How can Baltimore Ravens actually use four running backs?
This was actually used quite frequently in a lot of black-and-white era footage you can find of pro football (pre-Super Bowl). It’s named, as many classic plays are, after its general shape; that being a wing. This was a precursor for the modern shotgun formation. The right side of the offensive field is loaded.
Meanwhile, the left side is fairly bare, besides the O-linemen, and the center is actually towards the weak side of the offense. It can position the quarterback “off-center” of the snap, or straight behind, depending on slight variants, and the quarterback is usually (though not always) behind his running backs. This should sound a little familiar as the Kansas City Chiefs recently had a similar line-up during a red zone push in the Super Bowl. The Chiefs were lined up in this fashion after they did their fancy “twirl/spin” to the right, behind the line, taking quarterback Patrick Mahomes off-center and moving the formation to the right for a “trick” run play. Though, they did use different personnel than what this traditionally calls for, and thus it’s a bit different than what I’d like to see the Ravens do with this offensive scheme.
For the Ravens, they can tweak this to utilize four running backs as follows: Any two-man combination of Dobbins, Ingram, and Edwards would be lined up basically next to each other, each to one side of the center. Lamar Jackson would be behind the aforementioned running backs, either dead-center or a bit to the right, and then they could put the remaining downhill-running back and Justice Hill right next to Jackson. These two backs can either line up one on each side of Jackson, or both to his right. This 11-man set would end with the five linemen and either a tight end or full back for stout blocking.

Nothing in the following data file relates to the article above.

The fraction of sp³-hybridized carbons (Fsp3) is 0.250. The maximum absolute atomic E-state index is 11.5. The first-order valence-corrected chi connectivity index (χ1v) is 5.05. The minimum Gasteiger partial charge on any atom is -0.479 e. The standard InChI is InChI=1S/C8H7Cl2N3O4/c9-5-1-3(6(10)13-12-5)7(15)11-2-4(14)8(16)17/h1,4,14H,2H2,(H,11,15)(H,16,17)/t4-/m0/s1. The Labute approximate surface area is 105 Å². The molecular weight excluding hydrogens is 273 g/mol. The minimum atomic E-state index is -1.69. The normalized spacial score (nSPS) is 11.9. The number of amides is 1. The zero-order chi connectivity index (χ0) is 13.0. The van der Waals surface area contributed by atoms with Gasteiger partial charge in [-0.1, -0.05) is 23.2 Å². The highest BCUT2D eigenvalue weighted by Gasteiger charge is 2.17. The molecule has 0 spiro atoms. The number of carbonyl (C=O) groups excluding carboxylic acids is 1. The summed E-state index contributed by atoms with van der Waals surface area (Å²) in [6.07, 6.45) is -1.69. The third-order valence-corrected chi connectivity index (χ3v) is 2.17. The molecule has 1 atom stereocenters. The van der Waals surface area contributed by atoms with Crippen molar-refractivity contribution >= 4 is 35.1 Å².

To describe this play’s setup more clearly let’s place Ingram and Edwards next to each other behind the center with Hill, Jackson, and Dobbins lined up left to right behind Ingram and Edwards. What this positioning would do is give the Ravens no less than 5 solid run options right after the snap. I’ll start with the least-likely way this formation would play out:
The Ravens offense could snap the ball to Ingram or Edwards, and we see one of them act as the quarterback and either hand-off to the other or take off running while Lamar Jackson and other backs move forward to block or simply go in-motion to confuse the defense
The more likely scenarios would be as follows:
- Ingram and Edwards moving up to block after the snap, while Hill or Dobbins takes the snap, and then become a runner behind the blocking line
- The Ravens could snap the ball to Jackson, who could take off running behind the blockers after a fake hand-off
- The Ravens could snap the ball to Jackson, who then hands-off to Justice or Dobbins for a nice sweep to the right behind the line.
- Or, they could snap the ball to Jackson, fake hand-off to Justice/Dobbins, then as the two running backs in front of Jackson (Ingram and Edwards) cross each other, one will take the hand-off from Jackson.
All of this is nice enough, but imagine the x-factor here: You can add the RPO to this and send the tight end/full back (lined up all the way to the right of the line) past the D-line to catch a pass, or use all of this misdirection to the right to then just send Lamar Jackson bolting to the left of his line, hitting a near open field.